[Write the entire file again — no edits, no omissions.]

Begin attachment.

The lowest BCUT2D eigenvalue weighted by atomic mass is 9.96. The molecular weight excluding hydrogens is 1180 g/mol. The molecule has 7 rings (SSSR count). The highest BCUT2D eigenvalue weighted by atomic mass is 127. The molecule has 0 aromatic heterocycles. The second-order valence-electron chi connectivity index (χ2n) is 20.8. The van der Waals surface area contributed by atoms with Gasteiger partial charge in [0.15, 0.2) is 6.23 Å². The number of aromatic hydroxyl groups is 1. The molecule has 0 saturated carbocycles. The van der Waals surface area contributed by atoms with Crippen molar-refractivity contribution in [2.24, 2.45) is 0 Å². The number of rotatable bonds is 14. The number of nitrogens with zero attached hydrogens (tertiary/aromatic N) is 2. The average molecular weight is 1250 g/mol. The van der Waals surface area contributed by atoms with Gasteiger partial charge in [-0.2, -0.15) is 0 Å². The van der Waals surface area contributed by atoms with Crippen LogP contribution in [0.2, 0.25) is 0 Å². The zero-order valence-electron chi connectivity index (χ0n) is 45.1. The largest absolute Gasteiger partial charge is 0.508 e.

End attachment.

The lowest BCUT2D eigenvalue weighted by atomic mass is 9.96. The molecular weight excluding hydrogens is 1180 g/mol. The molecule has 7 rings (SSSR count). The highest BCUT2D eigenvalue weighted by atomic mass is 127. The molecule has 0 aromatic heterocycles. The second-order valence-electron chi connectivity index (χ2n) is 20.8. The van der Waals surface area contributed by atoms with Gasteiger partial charge in [0.15, 0.2) is 6.23 Å². The number of aromatic hydroxyl groups is 1. The molecule has 0 saturated carbocycles. The van der Waals surface area contributed by atoms with Crippen molar-refractivity contribution in [2.24, 2.45) is 0 Å². The number of rotatable bonds is 14. The number of nitrogens with zero attached hydrogens (tertiary/aromatic N) is 2. The average molecular weight is 1250 g/mol. The van der Waals surface area contributed by atoms with Gasteiger partial charge in [-0.2, -0.15) is 0 Å². The van der Waals surface area contributed by atoms with Crippen LogP contribution in [0.2, 0.25) is 0 Å². The zero-order valence-electron chi connectivity index (χ0n) is 45.1. The largest absolute Gasteiger partial charge is 0.508 e.